Church is for amateurs.
Oddly, that’s a lesson I learned courtesy of North Korea and its ruthless dictator, Kim Jong Il—who is perhaps the most violent and merciless persecutor of Christians in human history.
You see, my wife and I belong to a ministry that disciples North Korean Christians. And when you’re discipling North Koreans, you realize pretty quickly that most of the tools that are fundamental to Christian discipleship in the West just aren’t available to help you with the task.
- Church buildings? Illegal in North Korea.
- Paid, full-time pastors? We call them “instant inmates” in North Korea’s network of concentration camps.
- Church growth? When more than two or three gather together (even in somebody’s home in the middle of the night), there the police show up. Guaranteed.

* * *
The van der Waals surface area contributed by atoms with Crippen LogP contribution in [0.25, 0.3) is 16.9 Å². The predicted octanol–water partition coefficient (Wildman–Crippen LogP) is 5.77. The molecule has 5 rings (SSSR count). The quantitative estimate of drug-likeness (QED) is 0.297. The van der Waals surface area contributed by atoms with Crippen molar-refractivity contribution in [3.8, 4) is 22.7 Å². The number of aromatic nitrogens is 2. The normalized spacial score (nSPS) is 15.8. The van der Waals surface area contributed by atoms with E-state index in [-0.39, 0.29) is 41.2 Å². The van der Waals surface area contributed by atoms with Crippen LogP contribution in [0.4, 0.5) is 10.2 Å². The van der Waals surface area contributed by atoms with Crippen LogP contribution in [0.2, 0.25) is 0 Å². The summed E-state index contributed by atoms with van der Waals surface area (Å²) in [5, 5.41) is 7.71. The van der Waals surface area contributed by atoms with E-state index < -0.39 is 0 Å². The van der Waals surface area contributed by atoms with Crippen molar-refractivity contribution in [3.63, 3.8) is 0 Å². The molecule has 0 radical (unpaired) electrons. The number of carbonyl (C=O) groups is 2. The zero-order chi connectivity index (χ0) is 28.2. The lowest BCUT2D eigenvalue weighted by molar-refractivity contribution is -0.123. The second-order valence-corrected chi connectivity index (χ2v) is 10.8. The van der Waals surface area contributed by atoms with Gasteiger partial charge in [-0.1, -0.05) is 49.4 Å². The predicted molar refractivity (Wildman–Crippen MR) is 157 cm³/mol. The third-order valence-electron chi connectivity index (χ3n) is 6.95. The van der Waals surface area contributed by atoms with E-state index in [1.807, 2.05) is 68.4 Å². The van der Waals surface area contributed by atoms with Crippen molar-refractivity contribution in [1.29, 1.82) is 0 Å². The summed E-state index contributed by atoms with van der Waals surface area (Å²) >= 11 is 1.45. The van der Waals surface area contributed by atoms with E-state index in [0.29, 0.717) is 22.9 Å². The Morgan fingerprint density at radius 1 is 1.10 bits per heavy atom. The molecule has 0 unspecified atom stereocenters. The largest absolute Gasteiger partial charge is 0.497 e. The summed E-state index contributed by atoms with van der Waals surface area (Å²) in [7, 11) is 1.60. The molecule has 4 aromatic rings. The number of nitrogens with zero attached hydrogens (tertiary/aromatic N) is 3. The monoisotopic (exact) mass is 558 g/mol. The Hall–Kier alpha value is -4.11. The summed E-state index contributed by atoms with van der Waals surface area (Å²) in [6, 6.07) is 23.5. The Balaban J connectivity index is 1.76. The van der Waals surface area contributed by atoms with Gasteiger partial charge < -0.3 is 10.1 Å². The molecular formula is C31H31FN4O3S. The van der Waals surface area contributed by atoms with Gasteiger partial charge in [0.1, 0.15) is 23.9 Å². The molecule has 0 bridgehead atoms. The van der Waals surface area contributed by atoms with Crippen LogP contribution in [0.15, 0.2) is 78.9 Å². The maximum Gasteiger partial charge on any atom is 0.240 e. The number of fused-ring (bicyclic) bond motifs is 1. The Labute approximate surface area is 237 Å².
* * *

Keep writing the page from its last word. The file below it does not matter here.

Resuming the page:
- And Bibles and Sunday School materials? They’re confiscated instantly, and the people who possess them end up dead.
So in order to learn how to disciple North Koreans, we had to study the existing North Korean underground church and find out how they do it. (There are about 100,000 Christians inside North Korea, believe it or not). We also studied other persecuted churches around the world and throughout history, back all the way to the New Testament itself.
What we found—or more accurately, didn’t find—absolutely floored us.
Join us as we unveil “the surprise of the persecuted” in our next post.